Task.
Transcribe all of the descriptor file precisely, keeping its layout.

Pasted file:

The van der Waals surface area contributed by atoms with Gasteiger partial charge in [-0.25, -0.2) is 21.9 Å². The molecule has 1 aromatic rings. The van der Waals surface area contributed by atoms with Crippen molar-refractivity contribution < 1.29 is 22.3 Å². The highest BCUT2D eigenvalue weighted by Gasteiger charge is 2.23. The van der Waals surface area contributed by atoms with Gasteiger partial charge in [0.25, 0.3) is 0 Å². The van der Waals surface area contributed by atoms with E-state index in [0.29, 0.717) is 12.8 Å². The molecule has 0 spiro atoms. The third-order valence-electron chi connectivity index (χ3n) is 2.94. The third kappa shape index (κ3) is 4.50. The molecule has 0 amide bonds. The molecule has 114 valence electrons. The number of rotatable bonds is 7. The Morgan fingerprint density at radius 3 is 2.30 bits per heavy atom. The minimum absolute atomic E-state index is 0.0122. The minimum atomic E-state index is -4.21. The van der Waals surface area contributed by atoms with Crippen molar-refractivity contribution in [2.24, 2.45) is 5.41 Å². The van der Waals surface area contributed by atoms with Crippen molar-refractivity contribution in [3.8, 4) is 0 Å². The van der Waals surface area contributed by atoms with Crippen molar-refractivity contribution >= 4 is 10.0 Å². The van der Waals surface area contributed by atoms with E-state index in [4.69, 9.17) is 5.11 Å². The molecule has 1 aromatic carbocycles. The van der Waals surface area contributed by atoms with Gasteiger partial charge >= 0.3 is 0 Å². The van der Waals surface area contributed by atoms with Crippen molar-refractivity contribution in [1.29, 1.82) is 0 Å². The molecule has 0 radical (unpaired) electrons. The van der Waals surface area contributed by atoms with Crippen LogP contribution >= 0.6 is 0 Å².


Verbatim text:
The van der Waals surface area contributed by atoms with Gasteiger partial charge in [-0.25, -0.2) is 21.9 Å². The molecule has 1 aromatic rings. The van der Waals surface area contributed by atoms with Crippen molar-refractivity contribution < 1.29 is 22.3 Å². The highest BCUT2D eigenvalue weighted by Gasteiger charge is 2.23. The van der Waals surface area contributed by atoms with Gasteiger partial charge in [0.25, 0.3) is 0 Å². The van der Waals surface area contributed by atoms with E-state index in [0.29, 0.717) is 12.8 Å². The molecule has 0 spiro atoms. The third-order valence-electron chi connectivity index (χ3n) is 2.94. The third kappa shape index (κ3) is 4.50. The molecule has 0 amide bonds. The molecule has 114 valence electrons. The number of rotatable bonds is 7. The Morgan fingerprint density at radius 3 is 2.30 bits per heavy atom. The minimum absolute atomic E-state index is 0.0122. The minimum atomic E-state index is -4.21. The van der Waals surface area contributed by atoms with Crippen molar-refractivity contribution in [2.24, 2.45) is 5.41 Å². The van der Waals surface area contributed by atoms with Crippen molar-refractivity contribution in [3.8, 4) is 0 Å². The van der Waals surface area contributed by atoms with Crippen molar-refractivity contribution >= 4 is 10.0 Å². The van der Waals surface area contributed by atoms with E-state index in [4.69, 9.17) is 5.11 Å². The molecule has 1 aromatic carbocycles. The van der Waals surface area contributed by atoms with Gasteiger partial charge >= 0.3 is 0 Å². The van der Waals surface area contributed by atoms with Crippen molar-refractivity contribution in [1.29, 1.82) is 0 Å². The molecule has 0 radical (unpaired) electrons. The van der Waals surface area contributed by atoms with Crippen LogP contribution >= 0.6 is 0 Å².